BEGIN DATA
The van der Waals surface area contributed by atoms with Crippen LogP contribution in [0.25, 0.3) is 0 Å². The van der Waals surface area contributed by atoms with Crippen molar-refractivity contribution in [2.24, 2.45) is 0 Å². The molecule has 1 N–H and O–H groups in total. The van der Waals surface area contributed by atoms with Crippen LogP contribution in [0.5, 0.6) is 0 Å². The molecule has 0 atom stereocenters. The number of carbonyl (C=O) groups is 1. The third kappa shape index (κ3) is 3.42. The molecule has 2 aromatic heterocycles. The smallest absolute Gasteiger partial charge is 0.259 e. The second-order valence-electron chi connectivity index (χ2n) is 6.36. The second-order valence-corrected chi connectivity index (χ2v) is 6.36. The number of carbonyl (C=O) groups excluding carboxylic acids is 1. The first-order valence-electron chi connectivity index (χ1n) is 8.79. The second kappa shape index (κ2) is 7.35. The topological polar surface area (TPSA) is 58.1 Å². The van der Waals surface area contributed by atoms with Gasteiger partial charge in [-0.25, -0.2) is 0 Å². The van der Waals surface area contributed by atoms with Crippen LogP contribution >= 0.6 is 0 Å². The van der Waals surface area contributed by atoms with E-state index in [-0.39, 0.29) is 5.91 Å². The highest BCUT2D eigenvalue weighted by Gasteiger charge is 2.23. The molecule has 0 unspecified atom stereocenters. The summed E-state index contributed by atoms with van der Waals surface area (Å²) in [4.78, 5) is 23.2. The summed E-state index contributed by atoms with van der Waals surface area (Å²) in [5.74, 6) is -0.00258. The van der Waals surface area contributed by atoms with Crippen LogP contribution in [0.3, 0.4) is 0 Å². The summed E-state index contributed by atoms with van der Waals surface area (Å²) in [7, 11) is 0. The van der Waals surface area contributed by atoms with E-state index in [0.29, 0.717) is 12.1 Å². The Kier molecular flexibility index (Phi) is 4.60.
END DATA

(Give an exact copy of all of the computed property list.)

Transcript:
The van der Waals surface area contributed by atoms with Crippen LogP contribution in [0.25, 0.3) is 0 Å². The van der Waals surface area contributed by atoms with Crippen molar-refractivity contribution in [2.24, 2.45) is 0 Å². The molecule has 1 N–H and O–H groups in total. The van der Waals surface area contributed by atoms with Crippen LogP contribution in [0.5, 0.6) is 0 Å². The molecule has 0 atom stereocenters. The number of carbonyl (C=O) groups is 1. The third kappa shape index (κ3) is 3.42. The molecule has 2 aromatic heterocycles. The smallest absolute Gasteiger partial charge is 0.259 e. The second-order valence-electron chi connectivity index (χ2n) is 6.36. The second-order valence-corrected chi connectivity index (χ2v) is 6.36. The number of carbonyl (C=O) groups excluding carboxylic acids is 1. The first-order valence-electron chi connectivity index (χ1n) is 8.79. The second kappa shape index (κ2) is 7.35. The topological polar surface area (TPSA) is 58.1 Å². The van der Waals surface area contributed by atoms with Gasteiger partial charge in [-0.25, -0.2) is 0 Å². The van der Waals surface area contributed by atoms with Crippen LogP contribution >= 0.6 is 0 Å². The van der Waals surface area contributed by atoms with E-state index in [-0.39, 0.29) is 5.91 Å². The highest BCUT2D eigenvalue weighted by Gasteiger charge is 2.23. The molecule has 0 unspecified atom stereocenters. The summed E-state index contributed by atoms with van der Waals surface area (Å²) in [4.78, 5) is 23.2. The summed E-state index contributed by atoms with van der Waals surface area (Å²) in [5.74, 6) is -0.00258. The van der Waals surface area contributed by atoms with Crippen LogP contribution in [0.3, 0.4) is 0 Å². The summed E-state index contributed by atoms with van der Waals surface area (Å²) in [7, 11) is 0. The van der Waals surface area contributed by atoms with E-state index in [0.29, 0.717) is 12.1 Å². The Kier molecular flexibility index (Phi) is 4.60.